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`Dozing off` can take your life

Posted May. 15, 2015 07:19,   


“Do you want to risk your life on drowsiness?”

On a sleepy spring day, it’s not difficult to spot such a banner that immediately sobers you on an expressway. Pungent phrases, such as “The final destination after dozing off behind wheel is not where you are now,” or “Drowsy driving kills you and others,” make you grab the wheel even tighter. The Korea Expressway Corporation has placed straight-forward warning signs some might think it’s too much at some 2,700 places across the country. It is said that some 180 people die every year due to drowsy driving, the majority of which is in spring days.

While sleepiness is physiological phenomenon that is natural to all human beings, it could be an illness to some. At Karachi village in northern Kazakhstan last winter, hundreds of residents caught mystery sleeping sickness. Some would never wake up for several days once they fell asleep, while some developed physical paralysis or showed signs of hallucination. Having failed to find a treatment for the mysterious illness, the Kazakhstan authority announced that it would move all the villagers to other places. Tsetse fly is the intermediate host for the sleeping sickness, an African epidemic. Without proper treatment, it could lead you to fall asleep for good.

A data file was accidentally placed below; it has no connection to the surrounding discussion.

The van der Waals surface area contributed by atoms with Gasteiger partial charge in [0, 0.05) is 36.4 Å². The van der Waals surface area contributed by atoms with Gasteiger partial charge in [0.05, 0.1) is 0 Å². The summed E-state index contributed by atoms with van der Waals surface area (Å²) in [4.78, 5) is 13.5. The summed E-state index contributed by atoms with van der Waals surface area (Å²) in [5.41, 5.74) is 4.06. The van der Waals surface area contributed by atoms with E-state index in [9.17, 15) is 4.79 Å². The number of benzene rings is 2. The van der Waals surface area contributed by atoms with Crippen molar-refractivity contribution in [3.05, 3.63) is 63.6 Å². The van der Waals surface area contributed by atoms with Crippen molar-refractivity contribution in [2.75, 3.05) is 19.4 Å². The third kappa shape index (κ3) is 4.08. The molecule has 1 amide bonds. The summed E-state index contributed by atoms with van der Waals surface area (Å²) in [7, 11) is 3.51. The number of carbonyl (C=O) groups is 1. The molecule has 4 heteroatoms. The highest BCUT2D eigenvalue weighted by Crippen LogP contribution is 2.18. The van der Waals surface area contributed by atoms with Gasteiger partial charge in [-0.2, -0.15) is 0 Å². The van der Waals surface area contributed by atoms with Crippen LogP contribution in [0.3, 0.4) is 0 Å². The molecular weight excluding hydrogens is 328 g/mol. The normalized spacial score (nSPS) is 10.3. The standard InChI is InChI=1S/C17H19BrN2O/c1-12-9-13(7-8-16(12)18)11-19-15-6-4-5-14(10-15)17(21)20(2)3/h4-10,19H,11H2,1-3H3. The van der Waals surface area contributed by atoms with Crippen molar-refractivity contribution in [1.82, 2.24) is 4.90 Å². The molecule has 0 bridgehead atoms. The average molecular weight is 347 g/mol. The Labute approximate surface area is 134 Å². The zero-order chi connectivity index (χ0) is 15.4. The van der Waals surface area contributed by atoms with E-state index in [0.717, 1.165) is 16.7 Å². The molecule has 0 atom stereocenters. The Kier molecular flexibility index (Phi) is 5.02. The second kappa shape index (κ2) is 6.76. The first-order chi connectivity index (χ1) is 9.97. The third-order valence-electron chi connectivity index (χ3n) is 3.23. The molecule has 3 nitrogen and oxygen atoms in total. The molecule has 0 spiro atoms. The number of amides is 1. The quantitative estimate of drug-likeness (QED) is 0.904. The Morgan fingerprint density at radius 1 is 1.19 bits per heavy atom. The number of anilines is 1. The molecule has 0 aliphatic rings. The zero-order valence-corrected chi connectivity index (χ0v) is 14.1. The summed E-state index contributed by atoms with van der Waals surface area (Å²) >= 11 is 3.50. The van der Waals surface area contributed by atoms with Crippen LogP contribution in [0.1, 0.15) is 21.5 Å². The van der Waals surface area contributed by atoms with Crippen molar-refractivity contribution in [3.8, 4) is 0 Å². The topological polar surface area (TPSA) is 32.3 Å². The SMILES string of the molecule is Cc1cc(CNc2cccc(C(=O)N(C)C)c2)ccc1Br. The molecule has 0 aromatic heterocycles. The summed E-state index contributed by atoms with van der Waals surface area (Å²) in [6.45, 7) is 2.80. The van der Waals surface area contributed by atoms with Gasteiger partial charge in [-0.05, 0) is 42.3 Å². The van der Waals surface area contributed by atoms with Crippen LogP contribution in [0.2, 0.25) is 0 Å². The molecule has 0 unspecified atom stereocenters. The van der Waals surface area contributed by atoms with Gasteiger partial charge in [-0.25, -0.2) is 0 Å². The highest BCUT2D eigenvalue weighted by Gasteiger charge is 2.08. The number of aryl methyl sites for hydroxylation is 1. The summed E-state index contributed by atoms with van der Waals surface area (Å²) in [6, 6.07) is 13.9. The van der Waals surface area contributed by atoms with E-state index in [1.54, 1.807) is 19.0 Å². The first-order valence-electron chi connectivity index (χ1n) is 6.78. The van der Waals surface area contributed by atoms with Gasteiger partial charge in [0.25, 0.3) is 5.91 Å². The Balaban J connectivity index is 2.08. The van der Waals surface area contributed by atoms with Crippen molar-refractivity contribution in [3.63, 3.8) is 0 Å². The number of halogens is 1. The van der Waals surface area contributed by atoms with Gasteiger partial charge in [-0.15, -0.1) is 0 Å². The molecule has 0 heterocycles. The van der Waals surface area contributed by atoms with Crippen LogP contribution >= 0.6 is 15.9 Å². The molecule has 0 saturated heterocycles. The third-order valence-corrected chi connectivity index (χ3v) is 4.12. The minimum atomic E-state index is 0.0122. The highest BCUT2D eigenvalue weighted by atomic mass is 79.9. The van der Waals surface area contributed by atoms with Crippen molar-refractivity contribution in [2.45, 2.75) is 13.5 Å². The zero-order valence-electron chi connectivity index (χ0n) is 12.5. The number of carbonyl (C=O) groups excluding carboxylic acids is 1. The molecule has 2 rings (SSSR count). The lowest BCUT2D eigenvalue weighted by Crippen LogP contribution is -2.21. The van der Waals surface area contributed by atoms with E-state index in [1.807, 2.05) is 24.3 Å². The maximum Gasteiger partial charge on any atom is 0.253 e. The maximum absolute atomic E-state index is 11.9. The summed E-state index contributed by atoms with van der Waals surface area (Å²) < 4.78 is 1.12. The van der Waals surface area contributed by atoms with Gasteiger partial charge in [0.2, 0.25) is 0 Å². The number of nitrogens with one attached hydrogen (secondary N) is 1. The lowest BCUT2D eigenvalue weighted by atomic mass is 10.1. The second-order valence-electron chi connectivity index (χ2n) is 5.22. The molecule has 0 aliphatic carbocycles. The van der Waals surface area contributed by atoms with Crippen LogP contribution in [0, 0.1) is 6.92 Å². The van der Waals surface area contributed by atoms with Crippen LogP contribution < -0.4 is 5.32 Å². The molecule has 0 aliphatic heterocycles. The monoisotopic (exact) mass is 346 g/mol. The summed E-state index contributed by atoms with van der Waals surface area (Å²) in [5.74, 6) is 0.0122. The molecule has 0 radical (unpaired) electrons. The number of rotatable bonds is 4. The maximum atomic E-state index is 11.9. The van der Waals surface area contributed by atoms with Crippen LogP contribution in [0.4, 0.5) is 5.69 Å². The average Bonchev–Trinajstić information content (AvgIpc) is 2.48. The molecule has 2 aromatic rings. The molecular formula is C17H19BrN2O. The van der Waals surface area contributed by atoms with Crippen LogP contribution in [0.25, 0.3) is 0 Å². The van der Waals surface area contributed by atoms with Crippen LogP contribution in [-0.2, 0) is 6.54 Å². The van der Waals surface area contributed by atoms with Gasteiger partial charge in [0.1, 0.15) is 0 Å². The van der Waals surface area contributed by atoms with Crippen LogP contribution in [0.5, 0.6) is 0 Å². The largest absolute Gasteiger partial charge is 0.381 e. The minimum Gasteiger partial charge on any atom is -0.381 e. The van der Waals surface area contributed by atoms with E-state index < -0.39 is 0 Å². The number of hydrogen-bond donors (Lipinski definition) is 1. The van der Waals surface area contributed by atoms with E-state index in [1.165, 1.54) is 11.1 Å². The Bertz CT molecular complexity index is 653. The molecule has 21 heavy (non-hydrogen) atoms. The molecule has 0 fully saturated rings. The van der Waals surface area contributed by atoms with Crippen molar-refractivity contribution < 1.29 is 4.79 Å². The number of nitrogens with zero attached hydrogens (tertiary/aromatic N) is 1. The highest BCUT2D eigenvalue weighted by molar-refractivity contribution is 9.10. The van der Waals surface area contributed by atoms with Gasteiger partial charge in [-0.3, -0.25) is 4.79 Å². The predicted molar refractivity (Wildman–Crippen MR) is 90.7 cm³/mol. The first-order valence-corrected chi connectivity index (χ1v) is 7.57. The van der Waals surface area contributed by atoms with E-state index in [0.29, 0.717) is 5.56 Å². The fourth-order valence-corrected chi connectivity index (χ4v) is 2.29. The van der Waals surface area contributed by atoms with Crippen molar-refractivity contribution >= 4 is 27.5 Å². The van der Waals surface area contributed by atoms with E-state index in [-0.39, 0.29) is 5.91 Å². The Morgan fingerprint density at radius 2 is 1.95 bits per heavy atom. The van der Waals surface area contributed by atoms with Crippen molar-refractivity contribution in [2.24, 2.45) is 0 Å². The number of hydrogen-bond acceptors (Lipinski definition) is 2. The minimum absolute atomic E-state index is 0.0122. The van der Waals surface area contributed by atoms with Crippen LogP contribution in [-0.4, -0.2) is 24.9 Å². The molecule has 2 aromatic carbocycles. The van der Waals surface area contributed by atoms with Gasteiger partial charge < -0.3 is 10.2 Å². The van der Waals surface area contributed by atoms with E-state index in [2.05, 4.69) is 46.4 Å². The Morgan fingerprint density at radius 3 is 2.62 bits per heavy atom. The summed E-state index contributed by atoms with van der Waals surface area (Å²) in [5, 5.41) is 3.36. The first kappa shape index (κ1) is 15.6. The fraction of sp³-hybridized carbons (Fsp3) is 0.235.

Minister Hyon Yong Chol of the People’s Armed Forces in North Korea has been reportedly executed by anti-aircraft gun because he committed a disrespectful act by dozing off at an event of Korean People’s Army in the presence of Kim Jong Un on April 24 and 25. The Rodong Sinmun dated on April 26 showed Hyon with his eyes closed sitting at the second chair from Kim Jong Un. The North Korean leader seems to believe that senior executive staff disregard him if they do not show respectful attitude as seen the death of Jang Song Thaek who "clapped half-heartedly."

Some leaders of South Korean conglomerates speak out that they feel bad when executives do not take notes of what they say during meetings. Ministers and secretaries at president-presided meetings are busy writing down what President Park Geun-hye says, which is a sign of authoritarianism. So are North Korea’s high-ranking officials. From the “crime of half-hearted clapping” to “crime of dozing off at the event with Kim Jong Un,” it seems that high-ranking officials in Pyongyang have to walk very carefully on the thin ice to stay alive.